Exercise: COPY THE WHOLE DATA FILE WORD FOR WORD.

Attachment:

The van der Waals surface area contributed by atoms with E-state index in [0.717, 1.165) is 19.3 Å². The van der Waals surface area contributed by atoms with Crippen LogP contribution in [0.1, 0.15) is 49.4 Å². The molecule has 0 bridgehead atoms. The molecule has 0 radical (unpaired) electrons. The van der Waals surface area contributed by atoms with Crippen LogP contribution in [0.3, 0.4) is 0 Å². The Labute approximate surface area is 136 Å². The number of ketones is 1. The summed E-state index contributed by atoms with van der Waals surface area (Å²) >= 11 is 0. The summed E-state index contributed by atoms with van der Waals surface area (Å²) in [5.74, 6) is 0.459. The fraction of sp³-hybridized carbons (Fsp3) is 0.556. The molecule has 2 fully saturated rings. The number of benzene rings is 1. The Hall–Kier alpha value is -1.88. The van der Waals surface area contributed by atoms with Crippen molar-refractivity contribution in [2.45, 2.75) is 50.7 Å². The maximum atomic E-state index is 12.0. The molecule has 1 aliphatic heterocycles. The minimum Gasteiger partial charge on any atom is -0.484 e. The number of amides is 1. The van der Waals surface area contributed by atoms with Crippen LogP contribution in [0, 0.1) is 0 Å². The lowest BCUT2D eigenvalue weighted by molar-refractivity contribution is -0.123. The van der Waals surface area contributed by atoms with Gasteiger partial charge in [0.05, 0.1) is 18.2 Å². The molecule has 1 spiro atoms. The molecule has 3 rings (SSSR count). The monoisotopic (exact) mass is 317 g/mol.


The van der Waals surface area contributed by atoms with E-state index in [0.717, 1.165) is 19.3 Å². The van der Waals surface area contributed by atoms with Crippen LogP contribution in [0.1, 0.15) is 49.4 Å². The molecule has 0 bridgehead atoms. The molecule has 0 radical (unpaired) electrons. The van der Waals surface area contributed by atoms with Crippen LogP contribution in [0.3, 0.4) is 0 Å². The Labute approximate surface area is 136 Å². The number of ketones is 1. The summed E-state index contributed by atoms with van der Waals surface area (Å²) >= 11 is 0. The summed E-state index contributed by atoms with van der Waals surface area (Å²) in [5.74, 6) is 0.459. The fraction of sp³-hybridized carbons (Fsp3) is 0.556. The molecule has 2 fully saturated rings. The number of benzene rings is 1. The Hall–Kier alpha value is -1.88. The van der Waals surface area contributed by atoms with Crippen molar-refractivity contribution in [2.45, 2.75) is 50.7 Å². The maximum atomic E-state index is 12.0. The molecule has 1 aliphatic heterocycles. The minimum Gasteiger partial charge on any atom is -0.484 e. The number of amides is 1. The van der Waals surface area contributed by atoms with Crippen LogP contribution in [0, 0.1) is 0 Å². The lowest BCUT2D eigenvalue weighted by molar-refractivity contribution is -0.123. The van der Waals surface area contributed by atoms with Gasteiger partial charge in [0.05, 0.1) is 18.2 Å². The molecule has 1 spiro atoms. The molecule has 3 rings (SSSR count). The monoisotopic (exact) mass is 317 g/mol.